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Front. Microbiol., 26 November 2019
Sec. Antimicrobials, Resistance and Chemotherapy
This article is part of the Research Topic Characterization Of Mobile Genetic Elements Associated With Acquired Resistance Mechanisms View all 15 articles

Co-occurrence of Variants of mcr-3 and mcr-8 Genes in a Klebsiella pneumoniae Isolate From Laos

\r\nLinda Hadjadj,Linda Hadjadj1,2Sophie Alexandra Baron,,Sophie Alexandra Baron1,2,3Abiola Olumuyiwa Olaitan,Abiola Olumuyiwa Olaitan1,2Serge MorandSerge Morand4Jean-Marc Rolain,,*Jean-Marc Rolain1,2,3*
  • 1Aix Marseille Univ, IRD, MEPHI, Faculté de Médecine et de Pharmacie, Marseille, France
  • 2IHU Méditerranée Infection, Marseille, France
  • 3Assistance Publique des Hôpitaux de Marseille, Marseille, France
  • 4Institut des Sciences de l’Évolution, CNRS-IRD-UM2, CC065, Université Montpellier 2, Montpellier, France

Colistin is considered as a last resort antibiotic. The re-use of this antibiotic highlighted the emergence of colistin resistance mediated by chromosomal and plasmidic resistance mechanisms. Five colistin-resistant Klebsiella pneumoniae strains from Laos and Thailand were analyzed by Next Generation Sequencing (NGS) approaches to determine their colistin resistance mechanisms. Antimicrobial susceptibility testing, conjugation and transformation were performed on these strains. Moreover, whole genome sequencing (WGS) combining Illumina (MiSeq) and Oxford Nanopore technologies (MinION) was realized to obtain closed genomes and plasmids. Resistome analyses as well as location of mcr genes and its genetic environments were done in silico. All five strains had colistin MIC of 32 mg/L and were positive for mcr-3 variants including additionally positive for a mcr-8 variant gene. The novel variants were named mcr-3.21, mcr-3.26, mcr-3.28, and mcr-8.3 genes. The mcr-3 variants genes were located on plasmids IncP1, IncFII, and IncI1 type, while mcr-8.3 gene was found on an IncFII type plasmid. The genetic environment of mcr-3.21 and mcr-3.26 genes were composed of a composite transposon ISKpn40- mcr-3-dgkA- ISKpn40. Concerning mcr-8.3 gene, a similar genetic environment of mcr-8.1 gene surrounded by ISIX2 and IS903B was observed. To the best of our knowledge, this is the first description of the novel variants mcr-3.21, mcr-3.26, mcr-3.28 and mcr-8.3 genes as well as the first study on co-occurrence of mcr-3 and mcr-8 genes. Spread and evolution of mcr genes should be monitored.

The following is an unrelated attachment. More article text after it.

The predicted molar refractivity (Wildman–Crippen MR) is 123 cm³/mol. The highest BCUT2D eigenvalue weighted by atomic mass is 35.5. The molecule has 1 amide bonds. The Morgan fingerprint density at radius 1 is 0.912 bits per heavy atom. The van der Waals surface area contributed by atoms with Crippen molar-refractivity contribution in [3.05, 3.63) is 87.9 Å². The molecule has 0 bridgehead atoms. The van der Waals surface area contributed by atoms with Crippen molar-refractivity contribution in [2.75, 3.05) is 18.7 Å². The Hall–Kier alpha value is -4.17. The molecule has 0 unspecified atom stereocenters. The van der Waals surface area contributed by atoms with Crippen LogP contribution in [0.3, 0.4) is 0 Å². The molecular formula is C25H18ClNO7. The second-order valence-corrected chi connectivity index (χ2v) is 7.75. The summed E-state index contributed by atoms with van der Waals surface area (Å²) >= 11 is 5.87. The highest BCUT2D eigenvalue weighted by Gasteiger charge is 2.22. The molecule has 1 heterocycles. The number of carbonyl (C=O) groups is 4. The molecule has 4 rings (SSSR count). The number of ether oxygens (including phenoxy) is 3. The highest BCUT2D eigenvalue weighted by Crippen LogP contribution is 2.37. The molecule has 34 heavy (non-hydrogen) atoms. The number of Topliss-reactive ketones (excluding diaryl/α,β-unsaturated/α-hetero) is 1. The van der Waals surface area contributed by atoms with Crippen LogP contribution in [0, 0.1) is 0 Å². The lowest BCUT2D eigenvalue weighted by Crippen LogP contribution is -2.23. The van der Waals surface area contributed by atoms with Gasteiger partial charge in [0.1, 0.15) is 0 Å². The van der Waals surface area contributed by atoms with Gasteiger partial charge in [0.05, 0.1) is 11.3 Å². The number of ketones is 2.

Antibiotic resistance is a major problem worldwide. This phenomenon has required adjustments in therapeutic approaches, including the use of powerful and broad-spectrum antibiotics, such as carbapenems against multi-drug resistant Gram-negative bacteria. The emergence of carbapenem resistant Enterobacteriaceae has led to the re-use of an old antibiotic: colistin (Biswas et al., 2012). This new therapeutic strategy promoted the apparition of colistin resistance mediated by chromosomal and plasmidic resistance mechanisms (Baron et al., 2016). In Klebsiella pneumoniae, mgrB inactivation appears to be the predominant mechanism of chromosomal resistance to colistin. Changes in amino acids in the two-component control systems PmrAB, PhoPQ, and CrrAB are also known to decrease colistin sensitivity by adding 4-amino-4-deoxy-l-arabinose and/or phosphoethanolamine to lipopolysaccharide (Baron et al., 2016). The mcr-1 gene encoding a phosphoethanolamine transferase is the most widespread mechanism of colistin resistance mediated by a plasmid reported in the literature. To date, nine different plasmid-mediated colistin resistance genes have been described, noted from mcr-1 to mcr-9, which are isolated from bacteria in human, animal and environmental samples (Liu et al., 2016; Yin et al., 2017; Wang et al., 2018; Carroll et al., 2019). Although mcr-1 has been mainly reported in Escherichia coli from animal origins, K. pneumoniae can also harbor mcr genes (Yin et al., 2017). In a previous study, we isolated 32 colistin-resistant K. pneumoniae strains from human and animal samples collected in Laos, Thailand and France (Olaitan et al., 2014). 20 of these isolates had an inactivation of the mgrB gene but 12 strains had no colistin resistance mechanisms identified. In this work, we re-analyzed five of these strains by a Next-Generation Sequencing (NGS) approach to finally identify the mechanism of colistin resistance of these isolates.

Materials and Methods

Bacterial Strains and Antimicrobial Susceptibility Testing

Five colistin-resistant K. pneumoniae strains isolated in 2012 from stool samples of healthy humans from Laksip, Laos (LH102-A, LH94, LH375) and from Thailand (TH114, TH164) were reanalyzed by NGS approach to determine their colistin resistance mechanisms. Approval was given by the Ministry of Health Council of Medical Sciences, National Ethics Committee for Health Research (NHCHR), Lao PDR [no.51/NECHR] and by the Ethical Committee of Mahidol University, Bangkok, Thailand [no.0517.1116/661]. Each participant was informed and signed a consent form. Consents are kept at the Rodolphe Mérieux Laboratory in Laos, Vientiane, for Laos and at the Department of Helminthology, Faculty of Tropical Medicine, Mahidol University, Bangkok, for Thailand.